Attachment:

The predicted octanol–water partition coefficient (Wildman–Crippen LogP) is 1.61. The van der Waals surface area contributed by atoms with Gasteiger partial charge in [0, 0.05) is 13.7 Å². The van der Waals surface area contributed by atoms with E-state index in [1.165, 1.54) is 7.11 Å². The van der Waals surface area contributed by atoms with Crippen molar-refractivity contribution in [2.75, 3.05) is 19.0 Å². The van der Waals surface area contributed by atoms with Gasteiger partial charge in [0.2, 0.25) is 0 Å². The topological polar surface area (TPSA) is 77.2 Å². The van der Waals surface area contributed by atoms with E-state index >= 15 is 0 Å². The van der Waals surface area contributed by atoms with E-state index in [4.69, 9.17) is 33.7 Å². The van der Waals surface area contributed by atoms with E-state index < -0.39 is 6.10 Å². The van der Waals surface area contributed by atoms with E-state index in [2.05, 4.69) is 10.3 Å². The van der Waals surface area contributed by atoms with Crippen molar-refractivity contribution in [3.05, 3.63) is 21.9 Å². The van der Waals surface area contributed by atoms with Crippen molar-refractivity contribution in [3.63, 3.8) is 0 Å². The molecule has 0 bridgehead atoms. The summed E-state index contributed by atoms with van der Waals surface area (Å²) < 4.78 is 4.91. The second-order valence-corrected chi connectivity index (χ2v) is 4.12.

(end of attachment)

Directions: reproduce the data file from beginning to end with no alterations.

The predicted octanol–water partition coefficient (Wildman–Crippen LogP) is 1.61. The van der Waals surface area contributed by atoms with Gasteiger partial charge in [0, 0.05) is 13.7 Å². The van der Waals surface area contributed by atoms with E-state index in [1.165, 1.54) is 7.11 Å². The van der Waals surface area contributed by atoms with Crippen molar-refractivity contribution in [2.75, 3.05) is 19.0 Å². The van der Waals surface area contributed by atoms with Gasteiger partial charge in [0.2, 0.25) is 0 Å². The topological polar surface area (TPSA) is 77.2 Å². The van der Waals surface area contributed by atoms with E-state index >= 15 is 0 Å². The van der Waals surface area contributed by atoms with E-state index in [4.69, 9.17) is 33.7 Å². The van der Waals surface area contributed by atoms with E-state index < -0.39 is 6.10 Å². The van der Waals surface area contributed by atoms with E-state index in [2.05, 4.69) is 10.3 Å². The van der Waals surface area contributed by atoms with Crippen molar-refractivity contribution in [3.05, 3.63) is 21.9 Å². The van der Waals surface area contributed by atoms with Crippen molar-refractivity contribution in [3.63, 3.8) is 0 Å². The molecule has 0 bridgehead atoms. The summed E-state index contributed by atoms with van der Waals surface area (Å²) < 4.78 is 4.91. The second-order valence-corrected chi connectivity index (χ2v) is 4.12.